JavaScript : Repetition Statements II


  1. Understanding that there are two types of loops;
  2. Recognizing which type of loop to use in various cases;
  3. Correctly using loops in the following exercises.

 Your Task, Your Challenge 

Le robot transporteur de valises

Write your code so that the robot brings all the luggage into the airport terminal.

You must write your code so that the robot brings all the luggage into the airport terminal. Note that sometimes there are no suitcases on board the plane. But regardless of how many suitcases have been transported, the robot must bring them all inside.

There is a test available to do this:

  • luggageOnRunway() which checks whether there are any more suitcases on the runway.

 Repetition statements 

In the previous exercise (the cabinet-loading robot), the robot had at least one cabinet to load onto any truck. The structure « do ... while... » was applied to the situation:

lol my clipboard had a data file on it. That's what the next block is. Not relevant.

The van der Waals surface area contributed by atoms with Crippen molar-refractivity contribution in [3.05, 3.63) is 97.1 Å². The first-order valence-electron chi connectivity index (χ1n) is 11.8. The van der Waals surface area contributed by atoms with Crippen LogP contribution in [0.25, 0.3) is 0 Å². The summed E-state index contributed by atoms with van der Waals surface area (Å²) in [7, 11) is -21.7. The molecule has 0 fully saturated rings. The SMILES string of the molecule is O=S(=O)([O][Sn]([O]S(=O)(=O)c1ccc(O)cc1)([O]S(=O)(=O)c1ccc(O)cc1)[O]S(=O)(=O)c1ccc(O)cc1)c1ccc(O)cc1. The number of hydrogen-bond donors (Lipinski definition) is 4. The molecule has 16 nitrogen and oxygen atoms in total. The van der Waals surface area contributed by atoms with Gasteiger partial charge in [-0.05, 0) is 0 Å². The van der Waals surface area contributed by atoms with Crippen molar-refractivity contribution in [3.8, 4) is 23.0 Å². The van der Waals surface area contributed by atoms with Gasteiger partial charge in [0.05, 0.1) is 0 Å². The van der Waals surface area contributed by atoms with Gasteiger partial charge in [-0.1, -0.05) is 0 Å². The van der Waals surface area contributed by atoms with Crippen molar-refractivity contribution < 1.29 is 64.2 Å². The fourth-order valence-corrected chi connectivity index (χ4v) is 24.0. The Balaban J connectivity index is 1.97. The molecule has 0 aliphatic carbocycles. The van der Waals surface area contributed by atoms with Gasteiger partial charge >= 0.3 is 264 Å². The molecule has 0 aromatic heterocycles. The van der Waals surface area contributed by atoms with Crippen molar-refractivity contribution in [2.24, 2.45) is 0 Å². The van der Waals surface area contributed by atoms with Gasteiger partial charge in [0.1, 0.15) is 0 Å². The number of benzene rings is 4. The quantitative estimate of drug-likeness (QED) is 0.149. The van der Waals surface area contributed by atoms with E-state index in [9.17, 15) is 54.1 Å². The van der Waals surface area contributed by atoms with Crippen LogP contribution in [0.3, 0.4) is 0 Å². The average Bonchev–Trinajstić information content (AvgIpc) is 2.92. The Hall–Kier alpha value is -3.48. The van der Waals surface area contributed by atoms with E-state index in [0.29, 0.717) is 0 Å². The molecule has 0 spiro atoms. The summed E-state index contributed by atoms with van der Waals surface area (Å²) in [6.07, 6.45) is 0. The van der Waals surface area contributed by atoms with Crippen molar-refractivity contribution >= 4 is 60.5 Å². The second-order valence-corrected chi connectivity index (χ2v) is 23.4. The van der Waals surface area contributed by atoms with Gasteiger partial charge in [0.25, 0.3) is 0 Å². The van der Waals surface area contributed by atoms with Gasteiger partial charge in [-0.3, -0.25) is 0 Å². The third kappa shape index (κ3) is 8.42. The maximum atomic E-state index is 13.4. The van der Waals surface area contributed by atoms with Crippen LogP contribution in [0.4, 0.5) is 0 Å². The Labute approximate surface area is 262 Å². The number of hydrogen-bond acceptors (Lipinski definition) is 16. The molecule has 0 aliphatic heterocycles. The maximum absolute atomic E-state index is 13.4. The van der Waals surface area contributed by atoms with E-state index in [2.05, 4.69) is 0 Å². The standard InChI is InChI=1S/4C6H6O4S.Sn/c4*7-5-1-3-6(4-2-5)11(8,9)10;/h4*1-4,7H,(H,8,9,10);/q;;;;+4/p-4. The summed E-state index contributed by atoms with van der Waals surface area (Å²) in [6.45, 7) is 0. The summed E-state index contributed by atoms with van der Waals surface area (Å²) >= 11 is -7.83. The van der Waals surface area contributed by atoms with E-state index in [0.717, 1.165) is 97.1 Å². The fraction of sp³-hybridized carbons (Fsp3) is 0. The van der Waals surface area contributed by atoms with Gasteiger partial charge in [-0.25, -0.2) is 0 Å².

• do
    • load() a cabinet on the truck;
    • comeBack() on the loading dock;
  • while (not truckFull());
This is because there was no problem checking the action at least once before testing the condition.

In this new case, however, it’s possible that there are no suitcases to transport. So we cannot do the action until testing whether there is at least one suitcase to be transported. It is therefore necessary to use a repetition statement « that tests before acting ». This can be structured in JS as follows:

  • while (luggageOnRunway())
  • do what is required to bring in the luggage;

This repetitive control structure exists in JS as follows:

  • while (condition)
    • singleInstruction;

Here « while » only accepts a single instruction. If you wish to include more statements, you must combine them into a single block of code using the curly braces « { » and « } ».

The JS code then becomes:

  • while (condition) {
    • instruction_1;
    • instruction_2;
    • instruction_3;
  • }

 It's your turn!!! 

Good luck.